Viacom and CBS completed their $44 billion merger Thursday morning, creating a radio, television and film powerhouse to rival conglomerates Time Warner Inc. and Walt Disney Co.
A Viacom spokeswoman says the merger officially occurred when CBS stock was transferred to Viacom stock.
The decision followed Wednesdays approval of the merger by the Federal Communications Commission.
"This is a truly momentous and historic occasion for Viacom as we combine with CBS to create an unparalleled entertainment and information enterprise, with incomparable creative capability and extraordinary reach," said Viacom Chairman and CEO Sumner Redstone. "Our businesses span all ages and all audiences, across virtually all media."
The FCC gave the companies one year to shed some TV stations to comply with rules that limit the percentage of national audience one company may reach through its own stations.
The companies also would have a year to comply with another FCC rule that bans one entity from owning two networks. Under their deal, the companies would have CBS and the fledgling UPN network, which Viacom owns.
The companies would hold onto the UPN network during the one-year period.
The FCC also is reviewing the dual network ban, and it could be relaxed by the time the companies had to comply with the agency's rule.
Last month, Viacom's chairman said keeping UPN under Viacom-CBS control was essential.
"There is no public service argument that could be made that would warrant the death of UPN, which is just what would happen if we don't get it," Sumner Redstone said. He said he hopes and expects they will be able to keep UPN. "If we keep it, it will succeed."
Regulators gave the merged company six months to abide by rules that limit how many television and radio stations one company can own in the same market. The agency ruled that in five markets the combined company would exceed the caps.
Commission approval is the final step in the process. The Justice Department last week announced that it had determined that the deal did not raise any antitrust concerns.
The deal, originally valued at $36 billion when it was announced, combines the owner of hip properties like MTV and VH1 with the old-line broadcast network that has brought viewers 60 Minutes and Murder, She Wrote.
Viacom's stock was up 1&1/4 to 55&5/8 in the last hour of trading Thursday.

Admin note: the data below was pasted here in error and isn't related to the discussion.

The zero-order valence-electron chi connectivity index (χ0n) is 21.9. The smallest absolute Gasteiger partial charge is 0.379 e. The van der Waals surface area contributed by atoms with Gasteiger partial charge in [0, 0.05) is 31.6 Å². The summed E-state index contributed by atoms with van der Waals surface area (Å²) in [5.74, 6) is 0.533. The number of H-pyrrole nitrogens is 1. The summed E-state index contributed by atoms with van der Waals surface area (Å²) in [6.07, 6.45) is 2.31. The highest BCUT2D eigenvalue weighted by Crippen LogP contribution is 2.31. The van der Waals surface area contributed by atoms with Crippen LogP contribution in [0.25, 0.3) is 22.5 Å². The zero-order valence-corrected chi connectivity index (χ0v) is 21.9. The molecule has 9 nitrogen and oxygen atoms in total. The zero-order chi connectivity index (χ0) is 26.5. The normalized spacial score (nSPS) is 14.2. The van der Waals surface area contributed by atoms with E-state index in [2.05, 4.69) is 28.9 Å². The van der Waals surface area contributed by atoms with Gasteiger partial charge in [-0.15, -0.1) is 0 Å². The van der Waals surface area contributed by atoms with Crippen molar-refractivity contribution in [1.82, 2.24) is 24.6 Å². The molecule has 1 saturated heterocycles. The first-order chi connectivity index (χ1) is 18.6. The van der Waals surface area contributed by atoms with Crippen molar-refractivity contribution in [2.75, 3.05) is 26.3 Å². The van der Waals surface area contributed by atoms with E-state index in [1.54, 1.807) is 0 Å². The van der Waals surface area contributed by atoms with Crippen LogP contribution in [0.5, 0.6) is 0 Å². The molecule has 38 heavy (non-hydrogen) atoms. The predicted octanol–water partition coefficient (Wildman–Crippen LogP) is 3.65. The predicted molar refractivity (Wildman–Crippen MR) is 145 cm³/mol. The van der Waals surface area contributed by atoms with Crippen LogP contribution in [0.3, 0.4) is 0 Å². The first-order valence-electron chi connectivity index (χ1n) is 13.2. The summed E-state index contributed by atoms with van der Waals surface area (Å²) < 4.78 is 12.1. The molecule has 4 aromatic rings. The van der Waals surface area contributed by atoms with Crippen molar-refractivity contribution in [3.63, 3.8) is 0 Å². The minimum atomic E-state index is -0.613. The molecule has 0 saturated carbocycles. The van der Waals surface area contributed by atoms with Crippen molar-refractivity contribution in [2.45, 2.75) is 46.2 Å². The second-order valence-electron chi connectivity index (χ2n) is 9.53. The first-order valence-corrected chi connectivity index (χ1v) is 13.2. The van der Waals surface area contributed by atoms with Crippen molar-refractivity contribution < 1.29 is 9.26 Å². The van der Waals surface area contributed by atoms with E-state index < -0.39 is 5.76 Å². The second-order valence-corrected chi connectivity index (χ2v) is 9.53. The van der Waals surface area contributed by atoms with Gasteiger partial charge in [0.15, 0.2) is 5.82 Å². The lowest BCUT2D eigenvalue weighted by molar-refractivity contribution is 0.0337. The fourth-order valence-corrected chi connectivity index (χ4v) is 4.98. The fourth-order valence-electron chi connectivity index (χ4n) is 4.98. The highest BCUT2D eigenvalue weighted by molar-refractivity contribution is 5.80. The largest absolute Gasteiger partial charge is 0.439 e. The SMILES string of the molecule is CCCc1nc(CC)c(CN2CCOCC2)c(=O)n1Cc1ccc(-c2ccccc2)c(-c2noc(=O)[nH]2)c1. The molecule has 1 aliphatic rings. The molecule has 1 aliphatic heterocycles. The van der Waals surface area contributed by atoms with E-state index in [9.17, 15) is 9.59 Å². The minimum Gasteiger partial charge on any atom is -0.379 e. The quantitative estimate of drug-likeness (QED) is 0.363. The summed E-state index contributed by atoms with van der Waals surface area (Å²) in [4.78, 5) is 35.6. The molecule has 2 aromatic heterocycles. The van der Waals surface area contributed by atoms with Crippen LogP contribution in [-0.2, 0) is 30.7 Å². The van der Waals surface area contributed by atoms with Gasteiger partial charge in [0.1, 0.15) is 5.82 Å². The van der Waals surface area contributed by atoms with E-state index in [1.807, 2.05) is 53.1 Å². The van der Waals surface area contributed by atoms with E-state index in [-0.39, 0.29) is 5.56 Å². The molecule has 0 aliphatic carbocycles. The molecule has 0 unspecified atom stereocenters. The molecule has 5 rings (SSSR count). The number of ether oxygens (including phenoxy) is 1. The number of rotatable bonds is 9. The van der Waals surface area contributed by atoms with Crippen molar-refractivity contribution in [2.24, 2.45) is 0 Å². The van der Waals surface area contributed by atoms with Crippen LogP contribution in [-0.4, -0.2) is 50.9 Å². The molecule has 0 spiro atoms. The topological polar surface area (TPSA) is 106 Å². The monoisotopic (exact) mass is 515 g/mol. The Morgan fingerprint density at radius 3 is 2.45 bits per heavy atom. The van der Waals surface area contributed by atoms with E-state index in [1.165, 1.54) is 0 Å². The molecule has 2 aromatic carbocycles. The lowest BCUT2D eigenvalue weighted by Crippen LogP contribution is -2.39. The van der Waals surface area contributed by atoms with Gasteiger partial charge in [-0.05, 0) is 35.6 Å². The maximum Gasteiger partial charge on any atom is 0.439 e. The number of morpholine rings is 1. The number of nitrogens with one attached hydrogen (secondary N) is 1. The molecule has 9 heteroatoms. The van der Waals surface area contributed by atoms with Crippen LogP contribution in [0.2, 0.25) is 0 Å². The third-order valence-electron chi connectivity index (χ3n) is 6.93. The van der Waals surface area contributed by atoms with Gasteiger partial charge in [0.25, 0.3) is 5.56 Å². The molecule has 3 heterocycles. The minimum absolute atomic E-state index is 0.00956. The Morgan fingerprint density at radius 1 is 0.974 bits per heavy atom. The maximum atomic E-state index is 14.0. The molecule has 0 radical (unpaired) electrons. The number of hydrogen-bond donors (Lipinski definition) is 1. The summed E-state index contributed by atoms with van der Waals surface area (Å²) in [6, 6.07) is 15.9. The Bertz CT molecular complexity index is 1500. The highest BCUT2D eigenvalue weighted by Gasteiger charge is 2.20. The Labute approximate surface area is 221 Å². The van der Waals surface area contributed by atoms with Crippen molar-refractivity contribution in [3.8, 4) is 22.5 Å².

The merger was announced last September, and approved by the two companies stockholders in late December.
It gives CBS a television and film studio to provide shows for its network. Viacom gains major advertising outlets to promote the films and shows produced by Paramount and its Spelling Entertainment TV studio.
In addition to the two music stations and UPN, the Viacom empire includes the Showtime, Nickelodeon and TV Land television stations; Paramount Pictures and Paramount Television; Simon Schuster and Pocket Books; 19 broadcast stations; six amusement parks and a majority interest in Blockbuster video.
CBS Corp. brings to the deal the CBS Network, the Nashville Network, Country Music Television, two regional sports networks, King World television, Infinity Broadcasting and 16 owned-and-operated stations.
The marriage to Viacom followed a period in which CBS went through several complicated organizational changes. In November 1995, Westinghouse Electric Corporation acquired CBS, Inc., but the name of the entire company was changed in November 1997 to simply CBS. The same year, the company sold off its remaining industrial components.
Some media critics have blasted the CBS-Viacom deal.
When the merger was first announced, Janine Jackson of the advocacy group Fairness and Accuracy in Reporting predicted it would, "open the floodgates for more giant media mergers, and accelerate the trend of media synchronizing their programming What all that 'synergy' means for the public is less choice about where we get our information."
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